Ecuador is truly a beautiful country. I have said it before, but I love the diversity of places to visit. Last weekend I was at the beach, today I was in snow. Three other friends and I visited the volcano Cotopaxi. Our guide led our hike through a windy path, to an altitude of over 16,000 feet. Our guide does the hike four to five times a week, and left us in the dust as we struggled to breathe as we continued to scale up the volcano. There is a refuge where we sat and rested for a bit, and then we continued up to a glacier. My host mom told me about Cotopaxi before going, and described the national park as something you stand, looking out in awe of the unique beauty you see, and she was absolutely correct. We were in the clouds for part of the time, with incredible views. There is the snow covered peak, and it is possible to visit with a few days and some beforehand training. It was clear on our ascent, and as we went down it began hailing turn to snowing. My time in Ecuador is quickly disappearing. Although I am wiped from the hike, it was cold, and I got a little dirty, it was completely worth spending my energy and Sunday for sights that left me in complete wonder.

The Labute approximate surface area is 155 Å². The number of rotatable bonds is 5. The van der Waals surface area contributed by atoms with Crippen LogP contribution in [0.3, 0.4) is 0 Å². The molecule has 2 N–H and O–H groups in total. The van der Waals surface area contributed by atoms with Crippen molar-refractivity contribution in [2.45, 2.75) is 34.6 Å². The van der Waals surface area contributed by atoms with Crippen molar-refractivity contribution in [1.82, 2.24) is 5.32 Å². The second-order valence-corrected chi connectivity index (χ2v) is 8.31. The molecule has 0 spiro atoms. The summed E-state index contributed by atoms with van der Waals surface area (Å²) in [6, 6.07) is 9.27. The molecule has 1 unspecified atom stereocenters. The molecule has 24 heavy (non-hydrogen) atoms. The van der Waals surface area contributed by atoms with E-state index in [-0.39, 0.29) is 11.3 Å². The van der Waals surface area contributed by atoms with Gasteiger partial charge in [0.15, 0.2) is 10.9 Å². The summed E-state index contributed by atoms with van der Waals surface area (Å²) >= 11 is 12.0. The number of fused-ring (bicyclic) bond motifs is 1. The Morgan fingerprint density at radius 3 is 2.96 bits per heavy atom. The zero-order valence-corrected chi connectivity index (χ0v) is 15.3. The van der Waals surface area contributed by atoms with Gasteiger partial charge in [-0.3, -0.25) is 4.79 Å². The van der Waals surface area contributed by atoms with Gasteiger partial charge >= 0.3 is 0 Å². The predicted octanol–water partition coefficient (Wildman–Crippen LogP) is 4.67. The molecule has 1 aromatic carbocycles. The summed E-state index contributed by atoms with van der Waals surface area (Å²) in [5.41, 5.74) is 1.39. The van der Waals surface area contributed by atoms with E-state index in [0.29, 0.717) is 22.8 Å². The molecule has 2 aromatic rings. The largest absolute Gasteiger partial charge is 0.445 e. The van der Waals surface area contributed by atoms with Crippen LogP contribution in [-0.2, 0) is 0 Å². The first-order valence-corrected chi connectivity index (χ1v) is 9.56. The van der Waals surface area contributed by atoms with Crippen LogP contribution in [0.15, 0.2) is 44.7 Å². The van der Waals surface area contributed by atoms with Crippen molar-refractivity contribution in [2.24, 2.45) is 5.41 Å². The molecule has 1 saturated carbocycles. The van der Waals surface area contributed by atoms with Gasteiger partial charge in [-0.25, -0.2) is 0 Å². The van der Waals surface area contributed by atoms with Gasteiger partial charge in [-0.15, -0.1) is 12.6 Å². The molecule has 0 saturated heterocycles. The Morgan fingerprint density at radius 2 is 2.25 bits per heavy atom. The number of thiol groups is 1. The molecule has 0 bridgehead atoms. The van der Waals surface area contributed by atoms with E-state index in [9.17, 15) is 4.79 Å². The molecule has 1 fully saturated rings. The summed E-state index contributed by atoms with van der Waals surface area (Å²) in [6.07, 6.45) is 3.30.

I would really love to tell you about probably one of the best days of my life that happened during my Galápagos trip. The last day on our cruise was just extraordinary, and continues to make me smile when I think about it now. In the afternoon we took a panga boat near ChampionIsland to snorkel. The water reflected a beautiful blue and the sunlight shone through, making the water clear and easy to see what was below. We followed a current down the side of the island, and it seriously looked something out of Finding Nemo. There were colorful sea stars, schools and schools of brightly colored fish varying from little Mullets to large Parrotfish, penguins, and sea lions. The sea lions were so friendly it was difficult to keep the GalapagosNational Park requirement of six feet away. The marine life was absolutely phenomenal! After the best snorkeling I have ever done, my snorkeling group returned to our boat and we began to near our ship. As we approached the ship, two of my friends who had already returned yelled down to the panga “Lindsay! There are whales!” In order for you to appreciate how great this is you must first understand that I really, really love whales. I think they are such magnificent mammals and love how big and beautiful the different types are. In the Galápagos right now it is not whale season, and I knew that coming in; however, I was really hoping that a few did not get the migration memo, and I made sure to check the water periodically during the cruise. During the cruise they also said there was a channel where whales could be, only encouraging my search, and my friends teasing me for constantly watching the water (which was beautiful, and I would have done anyways). With that being said, I thought my friends were joking when they called down to the boat, but then our boat driver turned our boat and started towards where they were indicating from the deck. Our guide did not believe me when shouted as enthusiastic as a child on Christmas morning: “they’re Orcas!” but after watching them follow along the coast of the island of Floreana, they continued to demonstrate their beautiful white and black Orca markings. I still cannot believe how blessed I was to be on the panga at the right time to be able to go and see the whales up close. Not that I needed ANYTHING else to make the day any better, but my last day was so memorable. Later in the afternoon, a pod of dolphins graced us with their presence by passing the ship. At night, I finished packing early and went up to the deck and watched a shark come check out the lit area from the ship’s light, and as if I was writing the end of my day myself, a shooting star ended the day as we were stargazing.